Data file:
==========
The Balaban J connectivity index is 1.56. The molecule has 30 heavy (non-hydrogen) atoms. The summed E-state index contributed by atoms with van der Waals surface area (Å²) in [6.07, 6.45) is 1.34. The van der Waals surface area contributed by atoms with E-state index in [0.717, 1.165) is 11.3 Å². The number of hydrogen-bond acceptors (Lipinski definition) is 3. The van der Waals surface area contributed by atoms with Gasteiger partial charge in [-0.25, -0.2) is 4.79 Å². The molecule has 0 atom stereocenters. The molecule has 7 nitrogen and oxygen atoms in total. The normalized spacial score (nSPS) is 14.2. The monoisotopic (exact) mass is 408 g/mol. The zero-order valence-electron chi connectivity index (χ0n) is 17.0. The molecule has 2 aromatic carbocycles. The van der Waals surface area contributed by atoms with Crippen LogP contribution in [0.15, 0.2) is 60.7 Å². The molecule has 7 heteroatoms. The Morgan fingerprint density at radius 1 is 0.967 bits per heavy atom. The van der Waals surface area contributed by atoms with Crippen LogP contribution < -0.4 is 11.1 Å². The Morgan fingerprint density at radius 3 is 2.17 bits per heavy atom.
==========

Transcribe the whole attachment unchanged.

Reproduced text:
The Balaban J connectivity index is 1.56. The molecule has 30 heavy (non-hydrogen) atoms. The summed E-state index contributed by atoms with van der Waals surface area (Å²) in [6.07, 6.45) is 1.34. The van der Waals surface area contributed by atoms with E-state index in [0.717, 1.165) is 11.3 Å². The number of hydrogen-bond acceptors (Lipinski definition) is 3. The van der Waals surface area contributed by atoms with Gasteiger partial charge in [-0.25, -0.2) is 4.79 Å². The molecule has 0 atom stereocenters. The molecule has 7 nitrogen and oxygen atoms in total. The normalized spacial score (nSPS) is 14.2. The monoisotopic (exact) mass is 408 g/mol. The zero-order valence-electron chi connectivity index (χ0n) is 17.0. The molecule has 2 aromatic carbocycles. The van der Waals surface area contributed by atoms with Crippen LogP contribution in [0.15, 0.2) is 60.7 Å². The molecule has 7 heteroatoms. The Morgan fingerprint density at radius 1 is 0.967 bits per heavy atom. The van der Waals surface area contributed by atoms with Crippen LogP contribution < -0.4 is 11.1 Å². The Morgan fingerprint density at radius 3 is 2.17 bits per heavy atom.